But while the South is where we’ve come to expect such bigotry when it comes to politics or pop culture, it’s not the only place where it’s happening. A couple of Los Angeles shock jocks referred to the late Whitney Houston as a “crack ho” during a conversation about the singer’s recent death and a pundit from Fox suggested that California Congresswoman Maxine Waters “put down the crack pipe” after she referred to Republican House leaders John Boehner and Eric Cantor as demons.

The shock jocks were suspended. The Fox commentator, Eric Bolling, tried to laugh it off…and received no punishment from the network.

Race isn’t where the latest slew of intolerance stops, however. A set of Super Bowl Sunday “Tweets” from CNN pundit Roland Martin set off a firestorm of controversy due to suggestions that any man who lingered over the H&M commercial for David Beckham’s new underwear line and a New England Patriots receiver wearing pink shoes should be beaten. A few days later, a video of a bunch of Black kids beating up a Black gay male in Atlanta was posted on YouTube.

While Martin has since apologized for his remark, and the events are in no way connected, the combination of the set of “Tweets” and the beating were symbolic of the homophobia that exists within the African-American community, something that’s kind of ironic when you consider the history of African Americans in this country.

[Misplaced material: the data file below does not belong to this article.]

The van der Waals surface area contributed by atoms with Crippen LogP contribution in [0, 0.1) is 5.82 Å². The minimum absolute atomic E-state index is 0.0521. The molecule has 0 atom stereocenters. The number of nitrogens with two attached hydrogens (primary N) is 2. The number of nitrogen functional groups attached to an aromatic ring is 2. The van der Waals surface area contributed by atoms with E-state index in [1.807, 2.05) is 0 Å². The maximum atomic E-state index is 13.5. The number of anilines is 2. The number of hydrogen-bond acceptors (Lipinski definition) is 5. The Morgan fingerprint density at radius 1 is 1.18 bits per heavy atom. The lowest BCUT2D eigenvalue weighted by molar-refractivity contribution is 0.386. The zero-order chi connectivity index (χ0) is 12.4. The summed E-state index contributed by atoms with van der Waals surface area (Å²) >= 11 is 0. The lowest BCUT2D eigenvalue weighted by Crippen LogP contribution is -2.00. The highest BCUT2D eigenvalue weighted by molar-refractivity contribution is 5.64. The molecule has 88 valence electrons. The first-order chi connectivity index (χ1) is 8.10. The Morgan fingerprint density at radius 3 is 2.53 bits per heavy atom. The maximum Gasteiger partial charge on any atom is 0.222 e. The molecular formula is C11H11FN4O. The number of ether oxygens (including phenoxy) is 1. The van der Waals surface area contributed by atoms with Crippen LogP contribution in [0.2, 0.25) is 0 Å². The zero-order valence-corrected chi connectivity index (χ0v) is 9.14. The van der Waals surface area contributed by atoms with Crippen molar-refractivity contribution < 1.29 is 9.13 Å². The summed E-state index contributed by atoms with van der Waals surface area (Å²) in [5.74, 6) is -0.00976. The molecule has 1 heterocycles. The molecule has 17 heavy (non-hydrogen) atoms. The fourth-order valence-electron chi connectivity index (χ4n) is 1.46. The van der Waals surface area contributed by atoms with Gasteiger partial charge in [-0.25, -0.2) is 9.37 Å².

All the gay community asking is for the same equal protection under the law as any other American citizen. Wasn’t that the principle that African Americans marched for in the 1960s? The gay community and the African-American community should be allies in the fight against bigotry and hatred.

Of course, a lot of my hardcore Christian friends will quote chapter and verse about how homosexuality is frowned upon by God. But hatred for your fellow man is far worse. That this is a violation of the whole “love your neighbor as yourself” policy tends to be overlooked by those practicing bigotry…especially those doing it in the name of God.

I really do pray for the day that the better angels within us will prevail over the tyranny of our prejudices and hatred. I pray for a world that is truly post-racial and post-hatred. The way we can start is just to Stop…

……and that’s the quadruple truth, Ruth.